I have a fixed-sized team (with fixed-hours) and products, more than the team can handle. At any given time, while my resources are working on one product, requests keep flowing in about work on other products--most of them with conflicting timelines--and I find it difficult to predict when we can take up the new task based on resource availability.

I want to be able to answer the question "Which resource is working on what product release till what time?" at a glance. How can I do that?

2 Answers 2


Schedule Estimates with Kanban

Utilization is less important than capacity. I would generally recommend measuring team capacity to see how soon a task can be added, rather than trying to determine the utilization of individual team members.

If you have a large number of demand-queued tasks, you may want to consider Kanban as a both a project methodology and as an estimating technique. Kanban is a great system when you need to manage (and estimate) based on work-in-progress constraints.

As a gross simplification, if you have 6 members on your team, and a work-in-progress limit of 12, you might use a trailing average of past performance to determine that your team can generally handle 36 requests in a week.

By prioritizing backlog items or measuring the total depth of your request backlog, you can estimate when task X can be pulled into the work queue, or how long it will take to "empty the bucket" of all pending tasks. Plus, the kanban itself (meaning the physical board) is a great at-a-glance visual tool.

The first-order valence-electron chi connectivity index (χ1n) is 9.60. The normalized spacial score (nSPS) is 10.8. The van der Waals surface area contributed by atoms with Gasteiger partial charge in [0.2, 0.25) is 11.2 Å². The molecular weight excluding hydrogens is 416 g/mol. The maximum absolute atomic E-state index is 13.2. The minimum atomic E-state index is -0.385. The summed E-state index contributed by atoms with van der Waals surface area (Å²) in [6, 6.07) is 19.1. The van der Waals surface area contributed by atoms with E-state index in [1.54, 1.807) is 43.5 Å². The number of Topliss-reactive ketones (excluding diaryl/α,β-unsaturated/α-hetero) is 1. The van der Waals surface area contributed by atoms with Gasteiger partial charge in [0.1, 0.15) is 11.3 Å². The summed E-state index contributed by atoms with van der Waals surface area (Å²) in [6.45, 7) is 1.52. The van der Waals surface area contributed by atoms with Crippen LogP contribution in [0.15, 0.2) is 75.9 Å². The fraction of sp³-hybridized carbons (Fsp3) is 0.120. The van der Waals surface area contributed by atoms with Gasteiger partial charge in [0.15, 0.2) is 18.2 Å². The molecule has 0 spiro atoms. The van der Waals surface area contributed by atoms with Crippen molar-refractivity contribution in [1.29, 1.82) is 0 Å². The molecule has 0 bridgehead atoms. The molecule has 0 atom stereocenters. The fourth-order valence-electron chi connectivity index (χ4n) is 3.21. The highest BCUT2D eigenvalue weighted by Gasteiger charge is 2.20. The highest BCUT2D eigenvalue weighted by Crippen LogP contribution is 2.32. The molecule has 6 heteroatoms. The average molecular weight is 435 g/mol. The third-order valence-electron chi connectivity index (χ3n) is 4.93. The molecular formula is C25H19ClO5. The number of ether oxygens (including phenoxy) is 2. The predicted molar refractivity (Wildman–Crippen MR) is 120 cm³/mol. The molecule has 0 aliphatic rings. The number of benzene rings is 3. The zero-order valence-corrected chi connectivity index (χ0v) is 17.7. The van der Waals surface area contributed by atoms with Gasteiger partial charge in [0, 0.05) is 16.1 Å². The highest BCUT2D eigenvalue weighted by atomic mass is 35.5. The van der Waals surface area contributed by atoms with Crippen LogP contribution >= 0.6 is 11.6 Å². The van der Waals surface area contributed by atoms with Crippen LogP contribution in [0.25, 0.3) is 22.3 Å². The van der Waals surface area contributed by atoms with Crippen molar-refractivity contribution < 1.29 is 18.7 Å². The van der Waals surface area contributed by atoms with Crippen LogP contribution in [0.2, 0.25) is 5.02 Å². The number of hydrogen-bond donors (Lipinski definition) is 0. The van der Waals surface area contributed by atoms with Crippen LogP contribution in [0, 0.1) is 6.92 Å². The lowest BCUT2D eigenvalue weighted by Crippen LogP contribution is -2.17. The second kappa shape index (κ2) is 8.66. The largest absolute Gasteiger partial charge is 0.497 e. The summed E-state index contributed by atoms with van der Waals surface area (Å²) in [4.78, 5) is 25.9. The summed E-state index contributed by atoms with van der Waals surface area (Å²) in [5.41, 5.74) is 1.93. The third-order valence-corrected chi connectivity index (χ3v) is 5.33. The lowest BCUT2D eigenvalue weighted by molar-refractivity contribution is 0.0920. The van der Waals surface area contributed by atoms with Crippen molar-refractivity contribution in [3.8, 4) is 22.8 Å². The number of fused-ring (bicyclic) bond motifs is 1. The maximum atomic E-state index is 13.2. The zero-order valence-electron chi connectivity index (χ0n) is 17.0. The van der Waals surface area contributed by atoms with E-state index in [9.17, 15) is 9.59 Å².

• hmm...I can take a look at Kanban..but does Kanban work across different projects/products? I mean, can 3 resources working on one product and 3 others working on another, use the same Kanban board? Sorry, if this is a foolish question - I don't know much about Kanban. Any good resources for me to learn about Kanban? Commented Jul 13, 2012 at 22:14
  • @legendofawesomeness Ah, well, that's where it becomes an art form. You could set up multiple swim lanes, or multiple boards--it really just depends on what works for your team. If you have specific implementation questions down the road, you can always ask them as separate questions on this stack. As for resources, en.wikipedia.org/wiki/Kanban_%28development%29 has some information and links, and is a reasonable place to start your self-education.
    – Todd A. Jacobs
    Commented Jul 13, 2012 at 22:27

As a previous responder has said, your focus should be on capacity. If you haven't read "The Goal" by Eliyahu Goldratt, you really ought to. In the book, we learn about the Theory of Constraints, which posits that an entire production chain can only move as quickly as the slowest element of the chain.

The book uses a factory as a framework for the Theory of Constraints, but service organizations can learn equally well.

What's important we do is measure capacity by person. Can this person design 10 graphics in a day or can they write three blog posts in a week? From there, you can identify bottlenecks and increase capacity by either educating your employees, creating process efficiencies, or hiring.

Measuring throughput can be difficult, but organization-level task management software like Asana or Basecamp allow you to see what individual capacity is.

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